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Embracing inflation cont'd

Ken Rogoff is right to suggest that a couple years of higher inflation would help the economy, writes Paul Krugman, but how exactly are we going to get that inflation? The Fed's got a few tricks left in its toolbelt, but it's not clear how well they'll work. And while Rogoff is dismissing the role of further fiscal stimulus in helping the economy, the only time we've gotten inflation going during a slump like this one was after the Great Depression -- and we did it, yep, with fiscal policy. Quoth Krugman:

Here’s the GDP deflator (a measure of the overall price of things America produces) from 1929 to 1948:

ww2_inflate.PNG

Prices rose about 70 percent during the buildup to war, the war itself, and the immediate aftermath. This greatly reduced the real value of outstanding debt– the reverse of the debt deflation that took place in the early stages of the depression.

What this example suggests is that yes, inflation can be helpful in getting out of a prolonged slump — but that getting that inflation probably requires a combination of loose monetary policy with strong fiscal stimulus.

By Ezra Klein  |  September 2, 2010; 9:51 AM ET
Categories:  Economic Policy  
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Comments

I think the last time we tried to use inflation to solve our unemployment problems we ended up with stagflation. I'd just as soon not go down that road again.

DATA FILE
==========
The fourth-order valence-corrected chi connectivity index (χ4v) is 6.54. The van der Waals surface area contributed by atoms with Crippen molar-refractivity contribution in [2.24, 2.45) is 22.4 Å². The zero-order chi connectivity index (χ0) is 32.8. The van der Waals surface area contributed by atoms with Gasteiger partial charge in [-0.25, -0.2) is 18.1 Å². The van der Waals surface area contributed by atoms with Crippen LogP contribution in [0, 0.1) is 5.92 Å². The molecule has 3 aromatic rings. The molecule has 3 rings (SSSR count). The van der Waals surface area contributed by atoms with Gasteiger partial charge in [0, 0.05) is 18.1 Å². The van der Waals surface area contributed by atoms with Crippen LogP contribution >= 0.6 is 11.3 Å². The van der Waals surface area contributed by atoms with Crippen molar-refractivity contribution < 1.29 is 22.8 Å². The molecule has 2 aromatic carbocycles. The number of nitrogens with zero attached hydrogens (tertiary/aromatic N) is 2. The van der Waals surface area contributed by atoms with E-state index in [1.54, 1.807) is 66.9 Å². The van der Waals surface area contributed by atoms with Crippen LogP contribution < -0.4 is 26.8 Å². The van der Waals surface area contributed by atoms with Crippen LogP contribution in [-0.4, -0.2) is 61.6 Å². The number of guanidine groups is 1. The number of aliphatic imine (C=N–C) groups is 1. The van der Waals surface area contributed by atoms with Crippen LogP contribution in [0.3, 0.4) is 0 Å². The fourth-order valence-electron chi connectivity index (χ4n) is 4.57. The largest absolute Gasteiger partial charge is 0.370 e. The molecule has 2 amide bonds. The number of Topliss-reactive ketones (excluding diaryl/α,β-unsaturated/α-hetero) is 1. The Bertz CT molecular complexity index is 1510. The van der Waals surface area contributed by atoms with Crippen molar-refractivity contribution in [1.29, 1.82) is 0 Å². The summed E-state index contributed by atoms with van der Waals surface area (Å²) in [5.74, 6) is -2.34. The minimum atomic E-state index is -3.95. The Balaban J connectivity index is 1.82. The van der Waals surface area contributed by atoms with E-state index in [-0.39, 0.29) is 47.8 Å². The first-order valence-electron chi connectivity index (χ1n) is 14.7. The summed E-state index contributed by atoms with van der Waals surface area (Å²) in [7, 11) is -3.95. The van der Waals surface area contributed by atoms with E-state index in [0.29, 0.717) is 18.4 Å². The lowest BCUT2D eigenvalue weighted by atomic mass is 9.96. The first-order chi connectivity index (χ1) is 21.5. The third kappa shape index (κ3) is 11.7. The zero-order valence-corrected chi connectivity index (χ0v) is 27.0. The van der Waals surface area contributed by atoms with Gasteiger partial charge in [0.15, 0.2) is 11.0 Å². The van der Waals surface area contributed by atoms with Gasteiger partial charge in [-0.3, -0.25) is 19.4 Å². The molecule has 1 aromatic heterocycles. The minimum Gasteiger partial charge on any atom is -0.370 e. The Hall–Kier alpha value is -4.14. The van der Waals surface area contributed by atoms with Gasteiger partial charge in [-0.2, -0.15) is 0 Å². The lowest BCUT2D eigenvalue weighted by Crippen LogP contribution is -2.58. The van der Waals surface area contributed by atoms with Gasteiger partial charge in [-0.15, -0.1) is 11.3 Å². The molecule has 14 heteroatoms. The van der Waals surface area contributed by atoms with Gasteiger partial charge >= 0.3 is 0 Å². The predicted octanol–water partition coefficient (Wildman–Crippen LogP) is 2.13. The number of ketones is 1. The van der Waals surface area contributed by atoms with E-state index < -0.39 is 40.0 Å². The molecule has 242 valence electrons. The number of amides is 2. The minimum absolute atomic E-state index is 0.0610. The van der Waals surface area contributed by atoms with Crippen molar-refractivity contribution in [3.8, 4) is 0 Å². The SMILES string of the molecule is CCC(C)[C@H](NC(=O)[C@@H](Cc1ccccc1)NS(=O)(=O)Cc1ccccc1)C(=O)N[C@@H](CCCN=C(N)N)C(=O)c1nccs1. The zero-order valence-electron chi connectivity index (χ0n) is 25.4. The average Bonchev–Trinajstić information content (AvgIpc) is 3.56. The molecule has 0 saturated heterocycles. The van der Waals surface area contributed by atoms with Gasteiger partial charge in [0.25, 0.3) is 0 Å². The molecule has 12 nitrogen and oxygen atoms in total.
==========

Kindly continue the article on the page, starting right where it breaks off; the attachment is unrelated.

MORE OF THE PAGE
http://en.wikipedia.org/wiki/Stagflation

Posted by: jnc4p | September 2, 2010 10:43 AM | Report abuse

Klein, you and your other profligate spender friends (Krugman) are missing the point- we need inflation to get out from under the debt. Creating more debt to cause inflation doesn't exactly work in reducing the real value of the debt total.

Posted by: staticvars | September 2, 2010 11:58 AM | Report abuse

"The Fed's got a few tricks left in its toolbelt, but it's not clear how well they'll work"

A central bank which can't create inflation would be like aquaman drowning in the tub.

"and we did it, yep, with fiscal policy"

Umm... I believe it was the combination of revaluing gold at $35/oz and stopping the repeated waves of bank failures which launched the reflation process.

Posted by: justin84 | September 2, 2010 11:59 AM | Report abuse

Krugman is being strange.

There is no need for 'stimulus' to create inflation.

Given the right authority, the federal reserve can create inflation whenever it wants: Simply create money and distribute it in such a way that bypasses the liquidity trap. "Helicopter" Ben Bernanke got his name with a speech illustrating this very point. If the fed prints 1,000,000 dollar bills and flings them out of a helicopter over the the NY city, inflation will occur.

While I don't think the FED is going to fire up a helicopter anytime soon, they can engage in policies that have a similar effect (including greatly expanding the types of assets they purchase, purchasing assets at high prices, etc.).


Staticvars, I agree with your sentiment and inflation would help us manage our debt, but it is not the rationale for inflation.

Currently, businesses and citizens are holding onto cash like securities (short term debt instruments and treasuries) and cash as if they were valuable. Cash isn't valuable, it can be created at will. Higher inflation will cause participants holding cash to flee the currency and invest in productive assets that produce a return at least higher that inflation.

In other words, inflation is necessary now so that we can encourage money to flow to people who will use it productively rather than horde it.

Posted by: kevinadolph | September 2, 2010 2:28 PM | Report abuse

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